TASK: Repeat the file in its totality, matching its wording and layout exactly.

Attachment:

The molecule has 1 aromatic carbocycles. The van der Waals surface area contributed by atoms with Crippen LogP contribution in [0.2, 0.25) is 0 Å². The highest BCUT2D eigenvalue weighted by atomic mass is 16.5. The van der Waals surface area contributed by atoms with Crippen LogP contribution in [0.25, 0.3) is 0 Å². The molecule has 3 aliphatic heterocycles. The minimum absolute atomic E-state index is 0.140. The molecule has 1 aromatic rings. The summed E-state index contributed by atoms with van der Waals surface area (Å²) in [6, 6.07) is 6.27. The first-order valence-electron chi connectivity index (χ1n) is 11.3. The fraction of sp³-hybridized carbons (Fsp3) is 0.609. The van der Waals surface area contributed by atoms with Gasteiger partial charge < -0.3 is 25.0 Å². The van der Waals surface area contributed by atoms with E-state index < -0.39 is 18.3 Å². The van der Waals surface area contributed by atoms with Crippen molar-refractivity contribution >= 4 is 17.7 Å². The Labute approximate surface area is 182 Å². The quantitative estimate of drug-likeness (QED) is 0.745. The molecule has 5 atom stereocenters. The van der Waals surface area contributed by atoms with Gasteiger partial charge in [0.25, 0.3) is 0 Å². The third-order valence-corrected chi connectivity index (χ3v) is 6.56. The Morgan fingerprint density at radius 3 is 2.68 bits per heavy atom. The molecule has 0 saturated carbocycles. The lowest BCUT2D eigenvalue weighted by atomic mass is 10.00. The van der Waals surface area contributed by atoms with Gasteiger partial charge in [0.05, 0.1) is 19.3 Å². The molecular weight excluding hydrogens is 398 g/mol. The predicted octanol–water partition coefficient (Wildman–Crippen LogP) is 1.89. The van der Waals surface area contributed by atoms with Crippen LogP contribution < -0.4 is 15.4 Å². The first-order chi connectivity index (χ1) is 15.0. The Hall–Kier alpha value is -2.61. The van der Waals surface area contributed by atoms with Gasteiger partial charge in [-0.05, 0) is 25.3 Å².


The molecule has 1 aromatic carbocycles. The van der Waals surface area contributed by atoms with Crippen LogP contribution in [0.2, 0.25) is 0 Å². The highest BCUT2D eigenvalue weighted by atomic mass is 16.5. The van der Waals surface area contributed by atoms with Crippen LogP contribution in [0.25, 0.3) is 0 Å². The molecule has 3 aliphatic heterocycles. The minimum absolute atomic E-state index is 0.140. The molecule has 1 aromatic rings. The summed E-state index contributed by atoms with van der Waals surface area (Å²) in [6, 6.07) is 6.27. The first-order valence-electron chi connectivity index (χ1n) is 11.3. The fraction of sp³-hybridized carbons (Fsp3) is 0.609. The van der Waals surface area contributed by atoms with Gasteiger partial charge < -0.3 is 25.0 Å². The van der Waals surface area contributed by atoms with E-state index < -0.39 is 18.3 Å². The van der Waals surface area contributed by atoms with Crippen molar-refractivity contribution >= 4 is 17.7 Å². The Labute approximate surface area is 182 Å². The quantitative estimate of drug-likeness (QED) is 0.745. The molecule has 5 atom stereocenters. The van der Waals surface area contributed by atoms with Gasteiger partial charge in [0.25, 0.3) is 0 Å². The third-order valence-corrected chi connectivity index (χ3v) is 6.56. The Morgan fingerprint density at radius 3 is 2.68 bits per heavy atom. The molecule has 0 saturated carbocycles. The lowest BCUT2D eigenvalue weighted by atomic mass is 10.00. The van der Waals surface area contributed by atoms with Gasteiger partial charge in [0.05, 0.1) is 19.3 Å². The molecular weight excluding hydrogens is 398 g/mol. The predicted octanol–water partition coefficient (Wildman–Crippen LogP) is 1.89. The van der Waals surface area contributed by atoms with Crippen LogP contribution < -0.4 is 15.4 Å². The first-order chi connectivity index (χ1) is 15.0. The Hall–Kier alpha value is -2.61. The van der Waals surface area contributed by atoms with Gasteiger partial charge in [-0.05, 0) is 25.3 Å².